Does little Djibouti have what it takes?

Dan Simpson, a retired diplomat, is a member of the editorial boards of The Blade and Pittsburgh Post-Gazette.
Dan Simpson, a retired diplomat, is a member of the editorial boards of The Blade and Pittsburgh Post-Gazette.

THE African nation of Djibouti and its president, Ismael Omar Guelleh, have problems. But these problems are also Djibouti's advantages, if they are played right.

Location, as in real estate, is in a sense everything for Djibouti. That and its relatively peaceful, stable state in a region noted for volatility and even violence are what counts most for Djibouti's present and future.

I had the opportunity to meet with Mr. Guelleh and discuss his country's situation at length in Djibouti City, its capital, during a visit there earlier this month. I went to Djibouti with an old friend of mine, American businessman and investor Mehrdad Radseresht, whose company, Samico, is the only U.S. company active in Djibouti.

The conversation with Mr. Guelleh ranged widely over Djibouti's problems as well as its assets, and the possibilities those assets offer for the future of the country.

On the geopolitical side of the ledger, Djibouti is the only legitimate recognized state on 2,068 miles of the Red Sea, the Gulf of Aden, and the Indian Ocean coast of East Africa, from the southern border of Eritrea to the northern border of Kenya, no more, no less. It borders on Ethiopia and Eritrea, two states that have been at war with each other intermittently for decades. To the south of Djibouti lies Somalia, which has had no government since January, 1991.

That is Djibouti's regional setting. It is small, the size of Massachusetts, mostly uninhabitable desert, and has a population of around half a million.

Mr. Guelleh, a savvy political veteran in his second term, understands his country's situation very well. His political maneuvering in Djibouti is affected by the fact that as many as 60 percent of his country's population are Issas - in effect, ethnic Somalis. The rest are Afars, an ethnic group largely found in Ethiopia, another sometimes turbulent country.

Now, here's the really hard part. Because of Djibouti's excellent port and strategic location - the eye of the storm between the Middle East across the Red Sea and the troubled Horn of Africa - it has attracted some 1,800 U.S. troops. They are stationed mostly at Camp Lemonier, under the command of U.S. Navy Rear Admiral Richard W. Hunt, with 2,300 French Foreign Legionnaires. There is also a joint international naval task force, including U.S. assets, in the Indian Ocean waters that include Djibouti.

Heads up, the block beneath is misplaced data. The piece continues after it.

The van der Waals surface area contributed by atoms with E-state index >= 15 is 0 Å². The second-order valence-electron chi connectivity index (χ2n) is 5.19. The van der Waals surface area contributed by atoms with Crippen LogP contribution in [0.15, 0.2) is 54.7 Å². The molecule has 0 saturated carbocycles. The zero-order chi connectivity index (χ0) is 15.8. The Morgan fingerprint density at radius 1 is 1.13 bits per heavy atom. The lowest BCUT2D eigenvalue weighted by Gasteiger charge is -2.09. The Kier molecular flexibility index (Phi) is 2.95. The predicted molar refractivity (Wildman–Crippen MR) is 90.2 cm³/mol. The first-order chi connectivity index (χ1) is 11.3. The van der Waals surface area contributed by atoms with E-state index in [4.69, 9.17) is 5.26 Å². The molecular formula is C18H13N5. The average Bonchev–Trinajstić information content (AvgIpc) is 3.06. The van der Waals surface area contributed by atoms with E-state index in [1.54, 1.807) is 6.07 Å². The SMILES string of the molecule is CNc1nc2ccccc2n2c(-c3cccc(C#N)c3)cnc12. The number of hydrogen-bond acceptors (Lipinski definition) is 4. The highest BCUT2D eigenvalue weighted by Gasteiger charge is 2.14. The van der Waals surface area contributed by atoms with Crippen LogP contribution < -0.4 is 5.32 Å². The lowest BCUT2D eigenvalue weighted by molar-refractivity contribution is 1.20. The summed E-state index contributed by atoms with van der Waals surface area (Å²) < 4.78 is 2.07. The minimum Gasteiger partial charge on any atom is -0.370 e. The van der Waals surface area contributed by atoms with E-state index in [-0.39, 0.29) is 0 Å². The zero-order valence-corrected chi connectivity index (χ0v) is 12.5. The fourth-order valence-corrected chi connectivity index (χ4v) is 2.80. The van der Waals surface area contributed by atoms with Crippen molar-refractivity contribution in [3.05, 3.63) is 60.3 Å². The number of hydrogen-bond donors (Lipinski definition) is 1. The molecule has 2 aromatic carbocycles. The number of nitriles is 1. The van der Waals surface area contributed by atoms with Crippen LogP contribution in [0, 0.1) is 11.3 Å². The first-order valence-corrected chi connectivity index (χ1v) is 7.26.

All of that helps. But Djibouti also has plans for the future.

Dubai, in the Persian Gulf, started with little more than an excellent port. It has some oil, but that accounts for only 6 percent of its income. The rest is financial services, trade, and investment. Djibouti could do likewise, with a bit of enterprise, gumption, and foreign help.

Promising areas include fishing, environmental tourism, a role as an east coast depot for trade across Africa, and related financial services. Fish would be caught in the extensive waters off Djibouti and Somalia, brought to Djibouti for processing and storage, then exported across the world.

Eco-tourism - any kind of tourism - may seem hard to imagine at this point. Djibouti has killer heat, only one dubious major hotel, and generally forbidding desert terrain. But that is a misleading impression. The country has countless beautiful, colorful fish to dive for off the coast, a wide variety of interesting and unusual birds in the interior, and for those - unlike me - who like such things, a wide variety of nasty snakes and other reptiles to see and study. There is also a lovely, isolated lake, and cool mountains. A new world-class hotel is scheduled to open in October.

All of Djibouti's development possibilities require secure seas offshore. Somali pirates could wreck the whole show. Thus, naval security becomes essential. International naval assets are a temporary solution, but they are inadequate now, particularly for fishing and heavier cruise ship volume, and who knows how long they will be there. This becomes an issue of long-term concern to Djibouti, and to its president.

I found Mr. Guelleh to be a wise and experienced veteran of developments in this part of the world. We talked as the foreign ministers of the region were meeting in Nairobi, Kenya, to address the latest Somalia political drama: The Islamic Courts group, ostensibly in charge, has routed the warlords and is in a position to ignore the provisional "government" in Baidoa.

Mr. Guelleh told me that it was his view that the United States must talk to the Courts group; that international parties should try to ensure communication between the Courts group and the theoretical Baidoa government, and that Ethiopia's role in supporting some of the warlords should be kept in mind as discussions proceed. But it is hard to be optimistic about the future of peace and security in Somalia, no matter what anyone does.

Given that fact, Djibouti would seem to offer the United States and other countries interested in the future of the Horn of Africa a potential solid pillar from which to work. I don't see a better alternative at this point.

Dan Simpson, a retired diplomat, is a member of the editorial boards of The Blade and Pittsburgh Post-Gazette.